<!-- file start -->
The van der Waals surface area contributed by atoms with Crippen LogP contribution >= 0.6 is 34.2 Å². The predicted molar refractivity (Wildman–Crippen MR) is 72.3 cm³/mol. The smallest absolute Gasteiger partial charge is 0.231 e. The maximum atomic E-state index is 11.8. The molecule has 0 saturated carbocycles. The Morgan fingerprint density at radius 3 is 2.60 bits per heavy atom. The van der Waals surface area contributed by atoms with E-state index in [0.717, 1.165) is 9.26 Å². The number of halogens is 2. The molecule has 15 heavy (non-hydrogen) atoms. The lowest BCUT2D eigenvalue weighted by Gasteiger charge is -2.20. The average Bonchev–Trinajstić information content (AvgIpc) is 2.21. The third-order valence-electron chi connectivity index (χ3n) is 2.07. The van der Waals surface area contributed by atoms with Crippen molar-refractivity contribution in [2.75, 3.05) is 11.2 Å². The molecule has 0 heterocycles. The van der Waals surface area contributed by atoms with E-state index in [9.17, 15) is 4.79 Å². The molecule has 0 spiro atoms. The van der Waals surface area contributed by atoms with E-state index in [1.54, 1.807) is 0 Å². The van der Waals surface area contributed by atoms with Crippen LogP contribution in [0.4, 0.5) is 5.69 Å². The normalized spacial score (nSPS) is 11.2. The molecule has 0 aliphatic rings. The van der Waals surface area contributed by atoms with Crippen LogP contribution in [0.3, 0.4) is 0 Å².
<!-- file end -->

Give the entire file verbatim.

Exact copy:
The van der Waals surface area contributed by atoms with Crippen LogP contribution >= 0.6 is 34.2 Å². The predicted molar refractivity (Wildman–Crippen MR) is 72.3 cm³/mol. The smallest absolute Gasteiger partial charge is 0.231 e. The maximum atomic E-state index is 11.8. The molecule has 0 saturated carbocycles. The Morgan fingerprint density at radius 3 is 2.60 bits per heavy atom. The van der Waals surface area contributed by atoms with E-state index in [0.717, 1.165) is 9.26 Å². The number of halogens is 2. The molecule has 15 heavy (non-hydrogen) atoms. The lowest BCUT2D eigenvalue weighted by Gasteiger charge is -2.20. The average Bonchev–Trinajstić information content (AvgIpc) is 2.21. The third-order valence-electron chi connectivity index (χ3n) is 2.07. The van der Waals surface area contributed by atoms with Crippen molar-refractivity contribution in [2.75, 3.05) is 11.2 Å². The molecule has 0 heterocycles. The van der Waals surface area contributed by atoms with E-state index in [9.17, 15) is 4.79 Å². The molecule has 0 spiro atoms. The van der Waals surface area contributed by atoms with E-state index in [1.54, 1.807) is 0 Å². The van der Waals surface area contributed by atoms with Crippen LogP contribution in [0.4, 0.5) is 5.69 Å². The normalized spacial score (nSPS) is 11.2. The molecule has 0 aliphatic rings. The van der Waals surface area contributed by atoms with Crippen LogP contribution in [0.3, 0.4) is 0 Å².